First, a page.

One of the best gifts any parent can get is a sign that they’re raising a nice guy or gal. The boots drying by the woodstove yesterday morning were my signs.
Thing1 came home from college for the day Friday to schlep his brother home from school and to help out around the house while the Big Guy and I were at the hospital.￼￼ He had the wood bin loaded by the time we got back and, with the Big Guy, helped get me up the front stoop into the wheelchair.
He’ll go back to his glamorous life of studying (yeah, studying, all weekend 🤪) later this afternoon, and I’ll keep the picture of his boots drying by the woodstove as a reminder what a nice guy he’s become.￼
When my sister and I were kids my mom spent a lot of time studying for her masters and then her doctorate in History. I remember wishing she would play with us more, but I don’t remember resenting her time in her office.
Now, as I work on my master’s, I follow her footsteps into my office many nights, reading until late in the evening after my lessons are planned for the next day at school. Thing2 is pretty busy forging his identity these days, so I don’t feel as much guilt about time in the office or studio as I probably should.
As I work, I know that, even though she’s been retired from teaching for over a decade now, on any given night, she’s probably in her office reading and writing articles or preparing for a guest lecture. So tonight, as I organize the evening’s notes into my binder and nitpick over reference lists, it will feel like we are actually spending some quality time together.
The girl had received bad news for the umpteenth time in the last few months. Her sobs of despair reverberated down the hall as she asked the powers that be, “What’s the point?”
“You’re the point!“ The cosmos answered in the form of a lanky young man charged with keeping order the school. “People like you are the point, “ he repeated. “Don’t you know that you all make us better?“
I smiled as I leaned my head towards the doorway to listen from my classroom. I was on standby for hugs and comfort, but my young coworker was already working his magic. And, as he elaborated on the ways our students make us better, I thought about how Thing1 and Thing2 have done that for me every day over the last 19 years.
Just before Thing1 was born, I still didn’t have a handle on my bipolar disorder. My depressive episodes sporadically threatened jobs, and manic phases spurred spending sprees and other self-destructive behavior.
But then Thing1 happened, and I knew I had to be better.
“Every day I go home after work and think about how to be better,“ my coworker said to the girl who was now listening quietly. “You do that for all of us.“
I thought of all the ways I have tried to be better for Thing1 and Thing2 over the years. I thought of the therapy I’ve sought and the examples I’ve tried to set.
Then I thought of all the ways our students spur me to be more organized, to learn more, to be better for them. It made me smile as I thought of how no matter what we will ever do for our own kids or for the ones we take care of during the day, we will always owe them far more for every day making us a little bit better than we were the day before.
The nature of a residential school means that students are constantly being admitted and discharged. Some weeks, like this one, discharging students are leaving with diplomas and optimism. It’s much more sweet than bitter, but saying goodbye to three much loved kids made for a different kind of drama this week.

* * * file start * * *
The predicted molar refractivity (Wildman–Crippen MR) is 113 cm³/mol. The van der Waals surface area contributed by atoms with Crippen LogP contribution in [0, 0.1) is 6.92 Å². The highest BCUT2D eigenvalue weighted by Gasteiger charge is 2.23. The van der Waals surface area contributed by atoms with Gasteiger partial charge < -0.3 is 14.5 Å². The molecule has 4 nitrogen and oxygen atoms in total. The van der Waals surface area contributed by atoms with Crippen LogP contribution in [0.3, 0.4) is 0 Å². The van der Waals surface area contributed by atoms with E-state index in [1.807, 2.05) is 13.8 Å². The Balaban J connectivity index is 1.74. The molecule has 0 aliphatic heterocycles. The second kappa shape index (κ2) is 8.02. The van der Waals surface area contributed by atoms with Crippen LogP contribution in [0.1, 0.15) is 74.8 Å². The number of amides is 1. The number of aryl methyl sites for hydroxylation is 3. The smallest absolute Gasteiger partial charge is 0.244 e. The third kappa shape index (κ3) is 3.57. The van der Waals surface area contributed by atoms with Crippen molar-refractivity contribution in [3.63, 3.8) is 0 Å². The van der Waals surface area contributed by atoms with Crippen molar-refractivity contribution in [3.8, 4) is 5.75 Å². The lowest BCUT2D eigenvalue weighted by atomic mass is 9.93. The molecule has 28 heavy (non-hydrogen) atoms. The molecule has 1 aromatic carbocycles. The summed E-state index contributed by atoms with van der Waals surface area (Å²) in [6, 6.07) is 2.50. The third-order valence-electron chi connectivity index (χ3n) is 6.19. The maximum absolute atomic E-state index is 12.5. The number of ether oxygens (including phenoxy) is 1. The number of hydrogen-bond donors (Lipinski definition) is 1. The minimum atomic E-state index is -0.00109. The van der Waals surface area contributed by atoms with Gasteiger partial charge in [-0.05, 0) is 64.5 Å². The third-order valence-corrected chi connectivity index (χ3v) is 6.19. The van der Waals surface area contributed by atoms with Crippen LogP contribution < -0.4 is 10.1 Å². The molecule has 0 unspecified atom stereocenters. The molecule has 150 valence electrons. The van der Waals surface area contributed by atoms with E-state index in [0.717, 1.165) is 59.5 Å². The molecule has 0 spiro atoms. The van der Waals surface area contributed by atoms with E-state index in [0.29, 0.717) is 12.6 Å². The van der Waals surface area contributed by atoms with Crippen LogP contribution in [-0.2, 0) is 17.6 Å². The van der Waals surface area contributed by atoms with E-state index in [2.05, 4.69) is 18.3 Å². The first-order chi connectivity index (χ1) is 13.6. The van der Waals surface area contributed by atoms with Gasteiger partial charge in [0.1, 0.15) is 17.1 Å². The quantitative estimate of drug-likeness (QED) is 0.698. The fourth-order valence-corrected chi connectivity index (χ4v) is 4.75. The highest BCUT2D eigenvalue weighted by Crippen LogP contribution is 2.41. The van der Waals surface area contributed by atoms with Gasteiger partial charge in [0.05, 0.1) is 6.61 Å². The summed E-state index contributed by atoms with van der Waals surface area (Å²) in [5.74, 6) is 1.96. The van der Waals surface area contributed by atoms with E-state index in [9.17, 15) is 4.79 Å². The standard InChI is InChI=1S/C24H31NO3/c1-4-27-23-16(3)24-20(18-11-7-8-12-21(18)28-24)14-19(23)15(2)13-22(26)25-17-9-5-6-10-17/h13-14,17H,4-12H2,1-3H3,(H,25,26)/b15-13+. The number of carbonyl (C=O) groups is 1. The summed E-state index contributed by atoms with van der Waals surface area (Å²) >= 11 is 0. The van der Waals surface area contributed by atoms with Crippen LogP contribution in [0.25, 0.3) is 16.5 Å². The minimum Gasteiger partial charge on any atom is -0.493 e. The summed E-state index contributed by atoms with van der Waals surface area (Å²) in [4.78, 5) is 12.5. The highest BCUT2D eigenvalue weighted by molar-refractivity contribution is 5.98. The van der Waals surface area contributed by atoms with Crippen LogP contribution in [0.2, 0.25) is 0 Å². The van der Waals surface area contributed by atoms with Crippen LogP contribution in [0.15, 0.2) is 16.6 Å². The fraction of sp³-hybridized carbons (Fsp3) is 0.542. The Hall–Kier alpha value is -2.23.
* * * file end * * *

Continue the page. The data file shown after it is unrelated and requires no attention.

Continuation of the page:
It’s Saturday, and I’m a vegetable. Thing1 is home from college with his significant other. They’re in the kitchen making dinner for all of us while the Big Guy and I baste in the heat from the wood stove as we binge-watch Portlandia. Thing2 pokes his head out of his room every few minutes to relay Princess Jane’s latest antics.
There are so many things I should be doing besides sitting on the couch right now, but some how, this little bit of nothing, this evening of being conscious of not working, of just being, feels like everything.
We were all reasonably crabby by the time we got the car packed and rolled up our icy driveway, hoping to get to my sister’s house in time for the Christmas Eve service. Thing2’s laundry hadn’t magically loaded, washed and folded itself over the weekend. The remaining presents on the Hoosier chest still needed to be wrapped, and we all had needed showers badly even before the packing chaos began.
Somehow, we managed to get out of the house only 30 minutes late (a road trip record for us) and (at the time of this telling) having forgotten only a few minor items. Thing1 was driving and, even though he’s skillful, his right foot, heavy with youth, makes me and the Big Guy happier to sit in the back seat.
We drove mostly in silence for the first 30 minutes. I did my makeup. Thing2 slept, and the Big Guy fidgeted with his wedding ring which he still wears on his right hand, as we both did when we lived in Europe.
“I’m thinking about switching it back,” he said innocently. In the front row, the kids had started chatting about something inappropriate. “I can’t get it off, though.”
The boys paused their conversation and then erupted.
Better parents would have reprimanded them for the quick trip to the gutter, but we both started laughing too. The humor on our ‘Group W’ bench got even more middle school for a little bit, and I didn’t even cringe inwardly.
We’re heading to see grandparents where the boys will need to be on their best behavior for several days, so I knew they needed to get it out of their system. But, after a hectic, crabby morning, the Big Guy and I also needed to get things out of our system and get in the mood to celebrate with family.